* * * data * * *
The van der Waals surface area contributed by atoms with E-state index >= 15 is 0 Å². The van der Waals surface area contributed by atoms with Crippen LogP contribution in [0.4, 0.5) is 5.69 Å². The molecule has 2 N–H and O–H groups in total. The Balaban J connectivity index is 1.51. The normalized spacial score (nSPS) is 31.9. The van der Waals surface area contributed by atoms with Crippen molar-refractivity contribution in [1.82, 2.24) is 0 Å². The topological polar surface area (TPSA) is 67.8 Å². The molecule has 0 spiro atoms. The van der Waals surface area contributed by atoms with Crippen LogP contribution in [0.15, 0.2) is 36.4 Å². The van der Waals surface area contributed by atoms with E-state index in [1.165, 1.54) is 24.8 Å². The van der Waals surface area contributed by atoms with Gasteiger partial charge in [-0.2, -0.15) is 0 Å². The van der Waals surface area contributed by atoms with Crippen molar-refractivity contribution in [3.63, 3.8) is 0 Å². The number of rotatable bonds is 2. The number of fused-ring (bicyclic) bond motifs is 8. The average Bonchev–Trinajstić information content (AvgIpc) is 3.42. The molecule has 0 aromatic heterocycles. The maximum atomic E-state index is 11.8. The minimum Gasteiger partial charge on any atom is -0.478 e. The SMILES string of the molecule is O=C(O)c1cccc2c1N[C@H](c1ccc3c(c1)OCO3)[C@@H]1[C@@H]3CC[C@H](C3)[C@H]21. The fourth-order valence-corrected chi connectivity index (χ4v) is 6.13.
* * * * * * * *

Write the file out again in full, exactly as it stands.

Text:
The van der Waals surface area contributed by atoms with E-state index >= 15 is 0 Å². The van der Waals surface area contributed by atoms with Crippen LogP contribution in [0.4, 0.5) is 5.69 Å². The molecule has 2 N–H and O–H groups in total. The Balaban J connectivity index is 1.51. The normalized spacial score (nSPS) is 31.9. The van der Waals surface area contributed by atoms with Crippen molar-refractivity contribution in [1.82, 2.24) is 0 Å². The topological polar surface area (TPSA) is 67.8 Å². The molecule has 0 spiro atoms. The van der Waals surface area contributed by atoms with Crippen LogP contribution in [0.15, 0.2) is 36.4 Å². The van der Waals surface area contributed by atoms with E-state index in [1.165, 1.54) is 24.8 Å². The van der Waals surface area contributed by atoms with Gasteiger partial charge in [-0.2, -0.15) is 0 Å². The van der Waals surface area contributed by atoms with Crippen molar-refractivity contribution in [3.63, 3.8) is 0 Å². The number of rotatable bonds is 2. The number of fused-ring (bicyclic) bond motifs is 8. The average Bonchev–Trinajstić information content (AvgIpc) is 3.42. The molecule has 0 aromatic heterocycles. The maximum atomic E-state index is 11.8. The minimum Gasteiger partial charge on any atom is -0.478 e. The SMILES string of the molecule is O=C(O)c1cccc2c1N[C@H](c1ccc3c(c1)OCO3)[C@@H]1[C@@H]3CC[C@H](C3)[C@H]21. The fourth-order valence-corrected chi connectivity index (χ4v) is 6.13.